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French President Emmanuel Macron. (Associated Press)

This is no NATO for deadbeats

- The Washington Times

The Europeans wrote the book on how to be successful deadbeats. We got another demonstration of that at the NATO summit this week in Brussels. Some of the chief practitioners of the art of welshing on a debt take a fulsome pride in their deadbeat pedigree.

Boris Johnson. (Associated Press)

There's life in Old Blighty yet

- The Washington Times

The good ol' boys, if there were any in Old Blighty, could tell Theresa May how and why she finds herself in such a mess in London, with a Brexit disaster only inches away: "You always go home with the one who brung you to the dance." This is folk wisdom every conscientious mother should impart to her daughter, early and often.

President James Madison. (Associated Press) ** FILE **

Making book on a sure thing

- The Washington Times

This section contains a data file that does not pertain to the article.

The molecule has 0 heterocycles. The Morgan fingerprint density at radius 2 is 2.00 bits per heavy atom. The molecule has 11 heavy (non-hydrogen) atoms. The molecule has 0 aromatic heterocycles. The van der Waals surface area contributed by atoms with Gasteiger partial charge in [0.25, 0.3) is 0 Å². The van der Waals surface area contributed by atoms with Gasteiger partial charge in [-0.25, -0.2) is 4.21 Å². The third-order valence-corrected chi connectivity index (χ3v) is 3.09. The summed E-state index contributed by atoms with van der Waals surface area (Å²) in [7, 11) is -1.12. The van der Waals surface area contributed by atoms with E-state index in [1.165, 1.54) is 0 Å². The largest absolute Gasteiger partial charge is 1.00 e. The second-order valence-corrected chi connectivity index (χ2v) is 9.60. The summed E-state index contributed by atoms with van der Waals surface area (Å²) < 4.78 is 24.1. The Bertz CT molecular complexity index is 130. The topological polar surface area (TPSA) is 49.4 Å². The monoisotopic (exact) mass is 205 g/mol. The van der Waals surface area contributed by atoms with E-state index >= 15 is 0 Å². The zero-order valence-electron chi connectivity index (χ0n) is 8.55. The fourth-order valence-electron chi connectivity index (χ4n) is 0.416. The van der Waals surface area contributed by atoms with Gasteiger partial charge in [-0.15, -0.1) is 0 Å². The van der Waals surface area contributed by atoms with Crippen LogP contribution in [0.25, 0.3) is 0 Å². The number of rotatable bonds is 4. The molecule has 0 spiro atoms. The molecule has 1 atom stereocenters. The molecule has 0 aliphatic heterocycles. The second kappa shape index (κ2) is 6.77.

I've got your judge right here: Gentlemen, place your bets. I've got Brett Kavanaugh at 5 to 2, Amy Coney Barrett at 4 to 1, and coming up fast on the inside, Ray Kethledge at 8 to 3. Kavanaugh has been on a bit of a fade, Miss Amy is holding steady over the past 24 hours, and some smart money is trending toward Kethledge. Looks like a down to the wire race.

Sen. Susan Collins. (Associated Press) ** FILE **

The inevitable search for the litmus test

- The Washington Times

Litmus test, litmus test, who's got a litmus test? Well, apparently just about every senator on the left. A litmus test -- a standard beyond which one won't go, like Barack Obama's famous red line in Syria -- was once derided as the mark of a rigid mind. Now that the independent mind has gone out of style, everybody wants to impose a litmus test.

Rep. Maxine Waters. (Associated Press) ** FILE **

Barking mad and proud of it

- The Washington Times

Bonnie and Clyde sometimes called themselves "bank inspectors," but they were only kidding. The Palestinian Authority, the famous terrorist collective pretending to be a nation, collects $350 million from the U.S. Treasury every year to pay "salaries" to imprisoned terrorists, make love offerings to families of dead terrorists, celebrate terrorists as heroes, build monuments to dead criminals, and other bad things. And that's no joke.

Sen. Chuck Schumer. (Associated Press) ** FILE **

Democrats in a lather over the good news

- The Washington Times